Jesus said, It is impossible for a man to mount two horses or to stretch two bows [at the same time]. And it is impossible for a servant to serve two masters; otherwise, he will honor the one and treat the other contemptuously.
No man drinks old wine and immediately desires to drink new wine. And new wine is not put into old wineskins, lest they burst; nor is old wine put into a new wineskin, lest it spoil it. An old patch is not sewn onto a new garment, because a tear would result. (47)
In all spiritual traditions throughout the world we find the teaching that there are two paths a person can walk: that which leads upward and that which leads downward, that which leads beyond this world and that which leads further into it. Obviously we cannot walk both paths at the same time. Those who hop from one to another continually will not get anywhere, nor will those who seek to somehow be in the middle. When the scale is in perfect balance it reads Zero. In Revelation we read: “I know thy works, that thou art neither cold nor hot: I would thou wert cold or hot. So then because thou art lukewarm, and neither cold nor hot, I will spue thee out of my mouth” (Revelation 3:15, 16). That is what God thinks of the much vaunted via media. He wants nothing to do with it. We should feel the same.
“Elijah came unto all the people, and said, How long halt ye between two opinions? if the Lord be God, follow him: but if Baal, then follow him. And the people answered him not a word” (I Kings 18:21). Unfortunately it has become the order of the day to dilly-dally and shilly-shally. Commitment seems to strike terror in the hearts of many people. Self-definition is absolutely shunned. Just today a friend sent us an email in which he said: “Everyone is content with the everyday littles.” I would say that almost everyone is an everyday little by choice.
Those of us who want to accomplish something spiritually must make our choice and commit ourselves to it. We cannot be like Pilate who did not want to condemn Jesus but was too cowardly to release him. “When Pilate saw that he could prevail nothing, but that rather a tumult was made, he took water, and washed his hands before the multitude, saying, I am innocent of the blood of this just person: see ye to it.… and when he had scourged Jesus, he delivered him to be crucified” (Matthew 27:24, 26). So he did condemn Jesus. In the same way if we do not commit to spiritual life we choose the life of ego and ignorance. We honor that which opposes truth and dishonor that which leads to–and is–the truth. That which is not positively good is positively evil. This world is indeed made up of black and white–gray is just not seeing the reality of something.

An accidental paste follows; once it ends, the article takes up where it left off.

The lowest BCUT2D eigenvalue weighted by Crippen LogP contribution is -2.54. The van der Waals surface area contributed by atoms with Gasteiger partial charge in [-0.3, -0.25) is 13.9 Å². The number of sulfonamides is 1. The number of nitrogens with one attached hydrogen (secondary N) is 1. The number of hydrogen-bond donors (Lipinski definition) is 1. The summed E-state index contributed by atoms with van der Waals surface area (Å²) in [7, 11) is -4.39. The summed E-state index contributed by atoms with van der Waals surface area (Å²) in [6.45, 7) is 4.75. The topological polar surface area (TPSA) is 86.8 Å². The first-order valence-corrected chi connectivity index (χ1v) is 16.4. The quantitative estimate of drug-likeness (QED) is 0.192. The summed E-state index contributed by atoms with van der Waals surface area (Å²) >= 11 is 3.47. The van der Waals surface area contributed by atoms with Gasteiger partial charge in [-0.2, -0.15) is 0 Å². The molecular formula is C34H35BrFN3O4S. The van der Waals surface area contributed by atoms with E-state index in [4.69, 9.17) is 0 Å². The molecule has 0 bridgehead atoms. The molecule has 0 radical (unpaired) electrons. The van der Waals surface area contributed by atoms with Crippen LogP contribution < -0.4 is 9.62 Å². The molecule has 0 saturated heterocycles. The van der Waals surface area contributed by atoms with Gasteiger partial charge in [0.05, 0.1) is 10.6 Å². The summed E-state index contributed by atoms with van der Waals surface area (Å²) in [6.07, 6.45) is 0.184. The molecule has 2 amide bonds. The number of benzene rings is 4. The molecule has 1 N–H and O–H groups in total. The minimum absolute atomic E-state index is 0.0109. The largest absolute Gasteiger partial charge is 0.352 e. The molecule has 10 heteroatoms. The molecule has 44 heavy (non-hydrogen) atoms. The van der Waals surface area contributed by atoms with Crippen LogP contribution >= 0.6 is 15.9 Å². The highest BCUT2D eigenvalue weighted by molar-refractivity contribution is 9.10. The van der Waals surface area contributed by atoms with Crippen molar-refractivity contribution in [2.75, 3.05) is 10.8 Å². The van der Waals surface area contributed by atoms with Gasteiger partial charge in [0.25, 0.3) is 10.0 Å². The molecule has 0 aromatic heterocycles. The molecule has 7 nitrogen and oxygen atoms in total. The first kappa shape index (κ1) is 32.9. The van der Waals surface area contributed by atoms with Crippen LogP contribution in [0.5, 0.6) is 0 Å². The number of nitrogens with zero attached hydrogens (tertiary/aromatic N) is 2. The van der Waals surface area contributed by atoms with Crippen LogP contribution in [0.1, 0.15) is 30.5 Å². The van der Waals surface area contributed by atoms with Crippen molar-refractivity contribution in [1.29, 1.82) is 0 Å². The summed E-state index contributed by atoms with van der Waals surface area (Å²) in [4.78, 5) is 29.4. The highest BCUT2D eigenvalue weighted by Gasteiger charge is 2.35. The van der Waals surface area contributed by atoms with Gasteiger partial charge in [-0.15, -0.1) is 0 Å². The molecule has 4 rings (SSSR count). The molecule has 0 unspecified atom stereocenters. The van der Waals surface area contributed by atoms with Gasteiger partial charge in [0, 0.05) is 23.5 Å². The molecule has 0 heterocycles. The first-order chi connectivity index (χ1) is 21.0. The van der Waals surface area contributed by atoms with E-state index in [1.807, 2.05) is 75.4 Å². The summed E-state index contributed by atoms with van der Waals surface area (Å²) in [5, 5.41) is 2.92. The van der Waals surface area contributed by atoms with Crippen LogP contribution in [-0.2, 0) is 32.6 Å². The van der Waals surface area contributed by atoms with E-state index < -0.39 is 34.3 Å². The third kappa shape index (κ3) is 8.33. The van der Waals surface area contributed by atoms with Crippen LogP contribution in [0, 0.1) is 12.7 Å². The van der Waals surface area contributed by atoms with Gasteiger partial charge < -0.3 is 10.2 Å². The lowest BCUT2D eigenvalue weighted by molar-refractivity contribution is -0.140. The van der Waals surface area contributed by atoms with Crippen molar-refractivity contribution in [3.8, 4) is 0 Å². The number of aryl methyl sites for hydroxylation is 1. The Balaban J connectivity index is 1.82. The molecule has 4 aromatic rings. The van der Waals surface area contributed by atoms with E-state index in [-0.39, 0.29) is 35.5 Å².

“Enter ye in at the strait gate: for wide is the gate, and broad is the way, that leadeth to destruction, and many there be which go in thereat: because strait is the gate, and narrow is the way, which leadeth unto life, and few there be that find it” (Matthew 7:13, 14).
Old versus the new
The craze for the new and the contempt for the old grips the modern world. When Jesus speaks of old and new he is referring to the original divine order, including spiritual awareness as contrasted with the present confusion and disorder that both produces and is rooted in spiritual unconsciousness and indifference. Those who taste of the spiritual will lose all taste for the crassly material. Nor will they try to accommodate themselves to the times by altering and conforming the spiritual to the material, for that only leads to loss of the spiritual. The old and the new cannot coexist; by their nature they cancel one another. Those who pretend to be both are deceivers who mask the truth of their condition. Form without content, wells without water–such they are.
As with the matter of servant and master, there is no reconciliation, no timesharing arrangement. We are either building our life on the rock or on the sand (Matthew 7:24-27). It is impossible to do both simultaneously. Tragically there are those who really do not know which they are, blinded by both their ignorance and the words of those who “compass sea and land to make one proselyte, and when he is made, make him twofold more the child of hell than themselves” (Matthew 23:15). But when all is said and done, the choice is ours.
“Choose you this day whom ye will serve” (Joshua 24:15). To not choose is also a choice, as Pilate well knew.
Read the next article in the Gospel of Thomas for Yogis: Peace That Moves Mountains